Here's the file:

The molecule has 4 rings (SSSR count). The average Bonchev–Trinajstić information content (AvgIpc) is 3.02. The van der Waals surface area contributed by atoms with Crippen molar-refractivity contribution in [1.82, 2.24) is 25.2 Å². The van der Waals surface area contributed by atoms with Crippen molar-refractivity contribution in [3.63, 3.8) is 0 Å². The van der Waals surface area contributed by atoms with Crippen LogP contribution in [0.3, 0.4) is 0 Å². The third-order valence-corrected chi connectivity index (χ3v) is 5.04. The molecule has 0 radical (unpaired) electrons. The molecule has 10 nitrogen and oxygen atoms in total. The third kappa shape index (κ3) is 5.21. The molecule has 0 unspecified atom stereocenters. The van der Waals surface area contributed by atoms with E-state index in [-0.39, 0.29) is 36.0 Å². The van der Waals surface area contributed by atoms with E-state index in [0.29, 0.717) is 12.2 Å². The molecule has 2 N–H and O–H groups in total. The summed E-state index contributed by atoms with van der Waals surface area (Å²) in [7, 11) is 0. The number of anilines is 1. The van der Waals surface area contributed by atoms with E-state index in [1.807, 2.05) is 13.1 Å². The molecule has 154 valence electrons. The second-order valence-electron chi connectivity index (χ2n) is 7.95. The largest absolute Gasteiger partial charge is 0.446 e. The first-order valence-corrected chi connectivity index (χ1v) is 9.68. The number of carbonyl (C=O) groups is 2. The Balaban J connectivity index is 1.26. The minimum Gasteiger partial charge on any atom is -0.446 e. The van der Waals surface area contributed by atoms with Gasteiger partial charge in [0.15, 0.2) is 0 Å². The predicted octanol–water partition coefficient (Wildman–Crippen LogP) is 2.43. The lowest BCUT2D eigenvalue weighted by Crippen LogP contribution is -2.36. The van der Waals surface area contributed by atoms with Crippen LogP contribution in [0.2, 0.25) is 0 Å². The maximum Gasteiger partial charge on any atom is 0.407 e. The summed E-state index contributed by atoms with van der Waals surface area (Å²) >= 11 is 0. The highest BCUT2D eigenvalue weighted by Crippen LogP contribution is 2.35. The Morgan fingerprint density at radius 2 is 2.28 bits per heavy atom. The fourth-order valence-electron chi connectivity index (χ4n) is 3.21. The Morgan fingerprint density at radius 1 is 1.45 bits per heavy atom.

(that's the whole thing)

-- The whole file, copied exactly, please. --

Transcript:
The molecule has 4 rings (SSSR count). The average Bonchev–Trinajstić information content (AvgIpc) is 3.02. The van der Waals surface area contributed by atoms with Crippen molar-refractivity contribution in [1.82, 2.24) is 25.2 Å². The van der Waals surface area contributed by atoms with Crippen molar-refractivity contribution in [3.63, 3.8) is 0 Å². The van der Waals surface area contributed by atoms with Crippen LogP contribution in [0.3, 0.4) is 0 Å². The third-order valence-corrected chi connectivity index (χ3v) is 5.04. The molecule has 0 radical (unpaired) electrons. The molecule has 10 nitrogen and oxygen atoms in total. The third kappa shape index (κ3) is 5.21. The molecule has 0 unspecified atom stereocenters. The van der Waals surface area contributed by atoms with E-state index in [-0.39, 0.29) is 36.0 Å². The van der Waals surface area contributed by atoms with E-state index in [0.29, 0.717) is 12.2 Å². The molecule has 2 N–H and O–H groups in total. The summed E-state index contributed by atoms with van der Waals surface area (Å²) in [7, 11) is 0. The number of anilines is 1. The van der Waals surface area contributed by atoms with E-state index in [1.807, 2.05) is 13.1 Å². The molecule has 154 valence electrons. The second-order valence-electron chi connectivity index (χ2n) is 7.95. The largest absolute Gasteiger partial charge is 0.446 e. The first-order valence-corrected chi connectivity index (χ1v) is 9.68. The number of carbonyl (C=O) groups is 2. The Balaban J connectivity index is 1.26. The minimum Gasteiger partial charge on any atom is -0.446 e. The van der Waals surface area contributed by atoms with Gasteiger partial charge in [0.15, 0.2) is 0 Å². The predicted octanol–water partition coefficient (Wildman–Crippen LogP) is 2.43. The lowest BCUT2D eigenvalue weighted by Crippen LogP contribution is -2.36. The van der Waals surface area contributed by atoms with Crippen LogP contribution in [0.2, 0.25) is 0 Å². The maximum Gasteiger partial charge on any atom is 0.407 e. The summed E-state index contributed by atoms with van der Waals surface area (Å²) >= 11 is 0. The highest BCUT2D eigenvalue weighted by Crippen LogP contribution is 2.35. The Morgan fingerprint density at radius 2 is 2.28 bits per heavy atom. The fourth-order valence-electron chi connectivity index (χ4n) is 3.21. The Morgan fingerprint density at radius 1 is 1.45 bits per heavy atom.